Guillermo del Toro
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The last time The A.V. Club spoke with Guillermo del Toro, the Mexican filmmaker had completed his Oscar-nominated 2006 fantasy film Pan’s Labyrinth, which many critics cited as not just one of the best movies of that year, but of the decade. Since then, del Toro has helmed a sequel to his cult-favorite adaptation of Mike Mignola’s Hellboy and seen his name attached to a number of projects that have yet to come to fruition—including the problem-plagued big-screen version of J.R.R. Tolkien’s The Hobbit, which del Toro ultimately had to abandon. In the midst of all that, del Toro has kept busy as a producer on other people’s films and overseen a new Criterion Blu-ray edition of his first feature, the offbeat 1993 vampire film Cronos. This time out, del Toro spoke with The A.V. Club about Cronos, horror, being a young filmmaker, and what he’s been up to lately.
The A.V. Club: As a first-time filmmaker, is your primary objective to make something that is going to wow people or is it just to get something done, for the experience of it?
Guillermo del Toro: No, no, never. You never approach a movie casually, I think. I had been trying to make Cronos for eight years when it finally got made. Frankly, I’m 46, and I still approach movies the same way, in the sense that you think that each movie is going to be the last movie you make. [Laughs.] I’m quite a fatalist. In the case of Cronos, it had a good chance of being the only movie I made, because it was so peculiar in many ways. It’s not a regular vampire movie. It’s a Catholic, chemically correct vampire movie. I approached it with the zeal of somebody that was gasping for air, that was holding for dear life.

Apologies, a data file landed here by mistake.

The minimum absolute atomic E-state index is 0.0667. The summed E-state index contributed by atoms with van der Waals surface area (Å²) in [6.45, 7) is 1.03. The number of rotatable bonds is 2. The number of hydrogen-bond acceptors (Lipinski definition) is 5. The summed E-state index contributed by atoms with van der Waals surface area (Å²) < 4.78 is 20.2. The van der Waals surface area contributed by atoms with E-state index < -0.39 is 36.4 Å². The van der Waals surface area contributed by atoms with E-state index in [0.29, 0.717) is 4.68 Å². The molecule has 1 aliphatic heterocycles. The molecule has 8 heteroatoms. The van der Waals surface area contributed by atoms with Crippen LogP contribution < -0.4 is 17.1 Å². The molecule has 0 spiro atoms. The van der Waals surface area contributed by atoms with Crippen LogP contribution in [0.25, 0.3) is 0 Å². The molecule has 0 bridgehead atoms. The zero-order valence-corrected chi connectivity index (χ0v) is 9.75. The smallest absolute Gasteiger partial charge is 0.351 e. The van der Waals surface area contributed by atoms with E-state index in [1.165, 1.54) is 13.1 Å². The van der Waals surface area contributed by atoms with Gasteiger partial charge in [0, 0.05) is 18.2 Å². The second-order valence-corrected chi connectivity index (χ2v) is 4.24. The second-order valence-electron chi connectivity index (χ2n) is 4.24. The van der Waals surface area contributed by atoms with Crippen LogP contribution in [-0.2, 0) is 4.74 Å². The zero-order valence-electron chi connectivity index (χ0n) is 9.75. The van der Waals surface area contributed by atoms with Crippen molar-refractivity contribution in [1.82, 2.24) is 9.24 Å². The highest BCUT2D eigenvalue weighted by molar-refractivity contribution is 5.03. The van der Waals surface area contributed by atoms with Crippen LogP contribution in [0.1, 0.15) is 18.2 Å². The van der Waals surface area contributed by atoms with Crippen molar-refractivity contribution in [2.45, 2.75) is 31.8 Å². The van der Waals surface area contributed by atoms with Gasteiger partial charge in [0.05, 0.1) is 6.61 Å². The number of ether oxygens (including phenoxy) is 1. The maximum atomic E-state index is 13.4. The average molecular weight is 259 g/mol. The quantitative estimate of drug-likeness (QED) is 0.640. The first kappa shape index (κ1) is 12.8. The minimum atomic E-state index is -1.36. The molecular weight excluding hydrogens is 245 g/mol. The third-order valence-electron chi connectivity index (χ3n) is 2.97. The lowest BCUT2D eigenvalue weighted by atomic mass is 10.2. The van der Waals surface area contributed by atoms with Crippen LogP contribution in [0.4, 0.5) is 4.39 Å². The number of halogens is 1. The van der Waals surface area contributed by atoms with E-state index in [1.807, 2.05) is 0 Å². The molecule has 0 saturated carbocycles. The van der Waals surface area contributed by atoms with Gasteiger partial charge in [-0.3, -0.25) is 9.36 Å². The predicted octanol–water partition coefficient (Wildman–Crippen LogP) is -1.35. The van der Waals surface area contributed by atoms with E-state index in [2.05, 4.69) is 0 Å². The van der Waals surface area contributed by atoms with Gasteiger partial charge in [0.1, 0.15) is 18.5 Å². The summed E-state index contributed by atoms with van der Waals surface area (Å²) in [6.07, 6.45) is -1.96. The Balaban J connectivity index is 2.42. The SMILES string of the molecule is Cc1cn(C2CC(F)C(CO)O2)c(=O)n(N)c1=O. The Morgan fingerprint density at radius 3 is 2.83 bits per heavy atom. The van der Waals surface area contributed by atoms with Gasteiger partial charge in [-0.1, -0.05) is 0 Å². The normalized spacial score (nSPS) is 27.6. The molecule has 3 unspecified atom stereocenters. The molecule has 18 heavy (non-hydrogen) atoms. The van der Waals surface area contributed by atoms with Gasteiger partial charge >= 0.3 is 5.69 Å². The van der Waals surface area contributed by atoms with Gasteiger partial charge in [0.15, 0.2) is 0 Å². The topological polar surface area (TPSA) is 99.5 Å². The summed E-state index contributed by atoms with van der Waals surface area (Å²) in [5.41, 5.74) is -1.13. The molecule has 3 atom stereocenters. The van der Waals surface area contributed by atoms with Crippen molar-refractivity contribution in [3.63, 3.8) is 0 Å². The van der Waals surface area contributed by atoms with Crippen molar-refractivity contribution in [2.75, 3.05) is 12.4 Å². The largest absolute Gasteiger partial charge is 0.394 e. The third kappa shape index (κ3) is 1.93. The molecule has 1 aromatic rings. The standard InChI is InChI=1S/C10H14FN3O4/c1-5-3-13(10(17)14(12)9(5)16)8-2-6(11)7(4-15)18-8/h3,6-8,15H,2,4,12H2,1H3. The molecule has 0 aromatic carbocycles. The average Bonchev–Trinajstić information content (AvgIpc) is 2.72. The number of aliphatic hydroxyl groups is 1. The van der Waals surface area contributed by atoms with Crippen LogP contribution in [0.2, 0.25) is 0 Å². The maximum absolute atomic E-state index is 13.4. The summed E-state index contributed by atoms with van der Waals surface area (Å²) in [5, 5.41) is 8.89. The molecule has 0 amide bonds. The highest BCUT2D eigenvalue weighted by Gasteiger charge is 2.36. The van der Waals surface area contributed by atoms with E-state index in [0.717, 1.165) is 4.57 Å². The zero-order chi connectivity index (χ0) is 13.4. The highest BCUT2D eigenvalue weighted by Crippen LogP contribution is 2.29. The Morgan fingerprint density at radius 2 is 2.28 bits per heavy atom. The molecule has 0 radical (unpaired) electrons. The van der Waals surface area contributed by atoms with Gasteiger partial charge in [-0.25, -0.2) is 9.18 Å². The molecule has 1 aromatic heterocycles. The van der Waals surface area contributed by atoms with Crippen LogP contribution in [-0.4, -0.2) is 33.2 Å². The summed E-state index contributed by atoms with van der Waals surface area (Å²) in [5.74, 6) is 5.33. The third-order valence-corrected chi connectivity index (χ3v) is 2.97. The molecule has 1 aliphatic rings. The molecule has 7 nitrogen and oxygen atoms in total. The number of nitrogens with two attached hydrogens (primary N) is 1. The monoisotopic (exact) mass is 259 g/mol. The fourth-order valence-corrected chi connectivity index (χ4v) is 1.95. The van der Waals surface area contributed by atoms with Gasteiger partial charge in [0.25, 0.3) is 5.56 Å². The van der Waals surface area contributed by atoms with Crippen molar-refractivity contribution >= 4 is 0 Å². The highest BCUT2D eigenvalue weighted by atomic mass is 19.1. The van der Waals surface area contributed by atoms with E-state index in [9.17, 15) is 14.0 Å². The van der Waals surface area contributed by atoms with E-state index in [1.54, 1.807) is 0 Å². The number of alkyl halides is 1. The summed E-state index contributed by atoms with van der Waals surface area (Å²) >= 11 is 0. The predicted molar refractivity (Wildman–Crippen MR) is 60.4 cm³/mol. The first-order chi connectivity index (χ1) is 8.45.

AVC: Did you set out to reinvent the vampire movie, or did it become a vampire movie as you worked on it?
GDT: I’ve been obsessed with vampires all my life. I’ve never been satisfied with the romantic conception of the vampire, so I was fully conscious, trying to reformulate that myth from a completely new perspective, which is alchemy and addiction and Mexican melodrama all together.
AVC: Can you remember when the image of the mechanical scarab first came to you?
GDT: Yes. Originally, I just wanted to have the insect trapped in a clock. Just like a clockwork machine. I imagined it first as a clock with no hands, symbolically meaning it was a clock not to tell you the time but to give you the time. To make you eternal. When we were designing the machine, I was looking at some very old automatons, from centuries past. I really liked how they were very baroque, and shaped in the form of an egg. Some of the sculptures were circular, and I just thought about it as being an egg. And then the legs came and it became a scarab. But all of this came from the fact that when I was a kid, there was a fad in Mexico called “living jewelry.” What it was was, women would buy really good-looking scarabs and put the golden waistband around them and wear them like living jewelry on their chest. It was very, very strange. I don’t know if it was only in Mexico, or if anywhere else there was such animal cruelty. But it made a big impression, because it was a big, big fad in Mexico.